New York’s Tiger Global had emerged as the unicorn maker in 2021 as the fund was betting more on growth-stage startups which contributed to the making of 22 of 41 unicorns. But that trend seems to be fading away this year.
Of the 17 companies that turned unicorn in 2022, Tiger Global has only backed five of them, as per our data tracking platform Fintrackr. This includes DealShare, Oxyzo, Games24x7, Polygon and Open. Notably, the fund was the lead investor in only two of them i.e. DealShare, Oxyzo. This is a significant drop in the percentage of leading funding rounds in unicorns to 11.75% in 2022 from more than 30% in the previous year.
The full database can be found here.
Despite that, the total number of smaller deals done by Tiger this year still stand solid indicating it has maintained the same pace as last year, but has mostly stayed away from partaking in larger rounds. Overall, Tiger Global has done 33 deals including nine early-stage in 2022 so far. The number was 53 including four early-stage deals in the last year.
For context, Tiger Global was the lead or participating investor in 32 deals in which a startup raised $100 million or more in a round in 2021. However, the number stood at five so far this year. The list includes ChargeBee, Oxyzo, DealShare, Moglix and Polygon.
Meanwhile, Tiger Global has doubled its investments in early-stage startups [seed to Series A] to nine in just four and half months as compared to four in the entire 2021. The fund’s recent investment in Shopflo’s $2.6 million seed round was a big surprise for all. While this is the first seed investment for the New York-based fund in India in 2022, the firm had backed cricket NFT startup FanCraze (previously Faze Technologies) in its $17.4 million seed round.
Citing data sourced from Tracxn, a Business Today report said that Tiger Global has backed more Indian startups in their seed stage. These startups are Dream Sports, Cube26, Roposo, Games24x7, Babyoye and Urban Touch.
In 2021, Tiger Global had backed 28 deals in Series D stage and beyond whereas the fund has invested in eight late-stage startups this year so far. In terms of percentage, Tiger Global’s growth or late-stage investment decreased from 92% in 2021 to 72% in 2022 and its early stage investments has gone up from 7.5% in 2021 to more than 27% in the current year. It appears that Tiger Global has shifted its focus to early-stage startups and the fund may invest in more startups in this category in the coming months.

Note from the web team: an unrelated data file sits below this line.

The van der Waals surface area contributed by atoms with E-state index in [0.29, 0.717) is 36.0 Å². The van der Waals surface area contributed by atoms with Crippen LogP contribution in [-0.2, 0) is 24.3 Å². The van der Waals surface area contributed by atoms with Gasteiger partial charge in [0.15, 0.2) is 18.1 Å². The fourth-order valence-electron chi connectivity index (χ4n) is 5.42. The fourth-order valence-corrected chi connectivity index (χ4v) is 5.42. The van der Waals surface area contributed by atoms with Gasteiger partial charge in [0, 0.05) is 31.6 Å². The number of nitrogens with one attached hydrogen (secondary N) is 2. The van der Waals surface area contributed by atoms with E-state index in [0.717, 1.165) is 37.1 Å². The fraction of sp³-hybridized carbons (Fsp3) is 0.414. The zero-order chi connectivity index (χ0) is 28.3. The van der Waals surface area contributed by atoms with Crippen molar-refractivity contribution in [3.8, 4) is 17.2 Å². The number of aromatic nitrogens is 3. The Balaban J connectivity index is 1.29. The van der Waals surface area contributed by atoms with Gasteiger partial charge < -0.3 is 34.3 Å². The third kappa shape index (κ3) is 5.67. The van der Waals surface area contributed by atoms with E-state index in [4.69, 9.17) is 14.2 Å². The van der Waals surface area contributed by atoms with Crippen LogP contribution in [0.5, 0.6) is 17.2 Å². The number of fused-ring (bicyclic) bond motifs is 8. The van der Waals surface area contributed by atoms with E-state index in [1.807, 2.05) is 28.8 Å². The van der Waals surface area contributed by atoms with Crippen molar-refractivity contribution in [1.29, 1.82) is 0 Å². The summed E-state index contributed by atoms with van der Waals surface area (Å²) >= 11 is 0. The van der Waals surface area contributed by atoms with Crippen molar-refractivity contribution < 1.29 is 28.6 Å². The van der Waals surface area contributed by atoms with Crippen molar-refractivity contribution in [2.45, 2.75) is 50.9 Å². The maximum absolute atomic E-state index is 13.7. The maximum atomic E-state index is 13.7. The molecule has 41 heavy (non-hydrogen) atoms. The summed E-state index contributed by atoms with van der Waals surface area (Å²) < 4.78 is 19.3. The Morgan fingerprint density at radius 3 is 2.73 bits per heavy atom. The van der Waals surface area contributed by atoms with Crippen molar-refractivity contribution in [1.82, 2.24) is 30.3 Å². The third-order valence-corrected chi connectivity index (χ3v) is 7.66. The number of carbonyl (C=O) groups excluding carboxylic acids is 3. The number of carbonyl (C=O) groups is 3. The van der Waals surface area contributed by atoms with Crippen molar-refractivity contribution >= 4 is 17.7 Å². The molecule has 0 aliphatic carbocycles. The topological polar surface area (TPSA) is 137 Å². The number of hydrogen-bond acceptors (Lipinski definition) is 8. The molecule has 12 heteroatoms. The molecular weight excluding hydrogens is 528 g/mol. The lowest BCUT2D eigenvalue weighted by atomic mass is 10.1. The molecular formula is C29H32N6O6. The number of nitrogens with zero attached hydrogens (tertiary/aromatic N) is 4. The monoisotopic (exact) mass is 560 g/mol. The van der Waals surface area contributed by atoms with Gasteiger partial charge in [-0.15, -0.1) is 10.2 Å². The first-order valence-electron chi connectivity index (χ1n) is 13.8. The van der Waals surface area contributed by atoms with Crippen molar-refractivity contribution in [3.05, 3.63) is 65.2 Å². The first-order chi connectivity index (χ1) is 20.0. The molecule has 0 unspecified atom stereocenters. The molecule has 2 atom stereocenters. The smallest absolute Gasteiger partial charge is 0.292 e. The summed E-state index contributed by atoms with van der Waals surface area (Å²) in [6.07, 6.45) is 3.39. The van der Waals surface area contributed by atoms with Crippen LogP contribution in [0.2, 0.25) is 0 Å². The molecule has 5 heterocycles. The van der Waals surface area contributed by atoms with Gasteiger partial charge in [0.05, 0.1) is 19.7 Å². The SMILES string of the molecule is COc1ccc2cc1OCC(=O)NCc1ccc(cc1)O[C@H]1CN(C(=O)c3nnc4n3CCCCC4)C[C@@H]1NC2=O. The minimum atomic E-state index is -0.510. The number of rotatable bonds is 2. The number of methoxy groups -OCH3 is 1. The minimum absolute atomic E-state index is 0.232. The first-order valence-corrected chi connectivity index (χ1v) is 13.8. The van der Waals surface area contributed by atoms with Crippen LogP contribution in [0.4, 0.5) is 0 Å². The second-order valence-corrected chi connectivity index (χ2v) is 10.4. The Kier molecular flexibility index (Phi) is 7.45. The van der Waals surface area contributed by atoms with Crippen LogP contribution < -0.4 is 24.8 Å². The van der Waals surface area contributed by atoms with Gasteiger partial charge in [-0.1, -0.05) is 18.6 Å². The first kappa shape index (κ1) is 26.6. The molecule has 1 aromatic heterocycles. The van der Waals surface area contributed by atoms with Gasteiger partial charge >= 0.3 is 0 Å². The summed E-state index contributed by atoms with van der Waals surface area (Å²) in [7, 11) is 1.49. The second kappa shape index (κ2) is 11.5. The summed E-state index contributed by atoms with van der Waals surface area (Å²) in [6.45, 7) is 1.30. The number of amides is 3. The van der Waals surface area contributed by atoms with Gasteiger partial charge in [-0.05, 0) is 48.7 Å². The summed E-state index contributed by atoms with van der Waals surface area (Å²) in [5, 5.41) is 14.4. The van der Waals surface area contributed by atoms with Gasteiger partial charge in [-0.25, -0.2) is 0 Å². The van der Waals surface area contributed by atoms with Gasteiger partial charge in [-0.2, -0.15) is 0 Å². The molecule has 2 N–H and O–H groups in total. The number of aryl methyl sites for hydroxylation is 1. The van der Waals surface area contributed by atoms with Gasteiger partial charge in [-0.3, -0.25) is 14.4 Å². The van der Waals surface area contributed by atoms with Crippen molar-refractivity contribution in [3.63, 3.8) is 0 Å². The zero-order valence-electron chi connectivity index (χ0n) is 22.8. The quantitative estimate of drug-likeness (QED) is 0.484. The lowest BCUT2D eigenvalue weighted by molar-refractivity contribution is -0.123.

Tiger Global declined to comment on the story.
Fintrackr has also calculated the drop in the average deal size in funding rounds where Tiger Global was an investor. Data suggests that the average deal size in 2021 in Tiger Global-backed startups stood at $150 million which was reduced to $77.7 million in 2022. This is an almost 50% fall in average deal size as compared to the last year. A handful of startups raised two or more rounds from the Chase Coleman-led fund in the last year which include OfBusiness, Spinny, CRED, CoinSwitch Kuber, Infra.Market, Apna and Pristyn Care.
The Indian startup ecosystem has been going through slowdown effects. The taper down in funding can also be gauged from the recent reports which suggest that there are less number of larger rounds in the past month. As per Fintrackr’s data, Indian startups raised $2.65 billion across 121 deals in April, a 33.75% decline from $4 billion in the previous month. During the period, the number of unicorns and ESOP buybacks also reduced to zero. In the last 45 days, only neo banking platform Open managed to enter the unicorn club.
While Tiger Global’s overall performance in 2022 will be interesting to watch, the fund has also seen a rapid surge in its losses in the past months. According to a Bloomberg report, Tiger Global is losing about $16 billion during the first four months of the year and the firm’s flagship hedge fund posted a 15% decline in April, extending the 2022 loss to 44%. A Financial Times report further added that the fund has lost about $17 billion as a result of this year’s selloff in technology stocks.
In February, Tiger Global had raised more than $11 billion for its latest venture capital fund: The Private Investment Partners 15 fund or PIP 15.